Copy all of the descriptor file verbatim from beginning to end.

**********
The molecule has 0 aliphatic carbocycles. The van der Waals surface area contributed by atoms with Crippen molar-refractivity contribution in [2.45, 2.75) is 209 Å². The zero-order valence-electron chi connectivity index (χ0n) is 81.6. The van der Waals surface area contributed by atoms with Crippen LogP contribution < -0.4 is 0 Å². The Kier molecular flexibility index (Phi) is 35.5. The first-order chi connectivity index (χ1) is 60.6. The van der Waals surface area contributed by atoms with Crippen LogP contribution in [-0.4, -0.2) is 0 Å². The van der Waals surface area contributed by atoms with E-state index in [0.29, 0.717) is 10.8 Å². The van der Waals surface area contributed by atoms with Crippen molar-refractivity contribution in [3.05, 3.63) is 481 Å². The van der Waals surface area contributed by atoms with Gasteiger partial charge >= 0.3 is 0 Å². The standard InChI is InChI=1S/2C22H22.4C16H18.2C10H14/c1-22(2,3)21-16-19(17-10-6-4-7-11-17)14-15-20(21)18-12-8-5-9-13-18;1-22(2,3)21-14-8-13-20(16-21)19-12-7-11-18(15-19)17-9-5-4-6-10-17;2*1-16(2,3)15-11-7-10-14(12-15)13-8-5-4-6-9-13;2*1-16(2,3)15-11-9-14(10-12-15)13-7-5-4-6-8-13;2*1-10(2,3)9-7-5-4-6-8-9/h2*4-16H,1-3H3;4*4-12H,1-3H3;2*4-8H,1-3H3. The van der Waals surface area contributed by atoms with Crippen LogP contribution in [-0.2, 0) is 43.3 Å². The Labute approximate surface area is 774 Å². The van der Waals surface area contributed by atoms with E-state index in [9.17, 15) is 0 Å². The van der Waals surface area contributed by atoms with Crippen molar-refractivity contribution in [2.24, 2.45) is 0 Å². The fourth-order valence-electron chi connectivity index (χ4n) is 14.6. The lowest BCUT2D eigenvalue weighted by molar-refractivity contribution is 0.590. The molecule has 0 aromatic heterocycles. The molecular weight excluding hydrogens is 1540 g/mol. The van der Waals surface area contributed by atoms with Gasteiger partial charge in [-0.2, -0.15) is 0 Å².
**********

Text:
The molecule has 0 aliphatic carbocycles. The van der Waals surface area contributed by atoms with Crippen molar-refractivity contribution in [2.45, 2.75) is 209 Å². The zero-order valence-electron chi connectivity index (χ0n) is 81.6. The van der Waals surface area contributed by atoms with Crippen LogP contribution < -0.4 is 0 Å². The Kier molecular flexibility index (Phi) is 35.5. The first-order chi connectivity index (χ1) is 60.6. The van der Waals surface area contributed by atoms with Crippen LogP contribution in [-0.4, -0.2) is 0 Å². The van der Waals surface area contributed by atoms with E-state index in [0.29, 0.717) is 10.8 Å². The van der Waals surface area contributed by atoms with Crippen molar-refractivity contribution in [3.05, 3.63) is 481 Å². The van der Waals surface area contributed by atoms with Gasteiger partial charge >= 0.3 is 0 Å². The standard InChI is InChI=1S/2C22H22.4C16H18.2C10H14/c1-22(2,3)21-16-19(17-10-6-4-7-11-17)14-15-20(21)18-12-8-5-9-13-18;1-22(2,3)21-14-8-13-20(16-21)19-12-7-11-18(15-19)17-9-5-4-6-10-17;2*1-16(2,3)15-11-7-10-14(12-15)13-8-5-4-6-9-13;2*1-16(2,3)15-11-9-14(10-12-15)13-7-5-4-6-8-13;2*1-10(2,3)9-7-5-4-6-8-9/h2*4-16H,1-3H3;4*4-12H,1-3H3;2*4-8H,1-3H3. The van der Waals surface area contributed by atoms with Crippen LogP contribution in [-0.2, 0) is 43.3 Å². The Labute approximate surface area is 774 Å². The van der Waals surface area contributed by atoms with E-state index in [9.17, 15) is 0 Å². The van der Waals surface area contributed by atoms with Crippen molar-refractivity contribution in [2.24, 2.45) is 0 Å². The fourth-order valence-electron chi connectivity index (χ4n) is 14.6. The lowest BCUT2D eigenvalue weighted by molar-refractivity contribution is 0.590. The molecule has 0 aromatic heterocycles. The molecular weight excluding hydrogens is 1540 g/mol. The van der Waals surface area contributed by atoms with Gasteiger partial charge in [-0.2, -0.15) is 0 Å².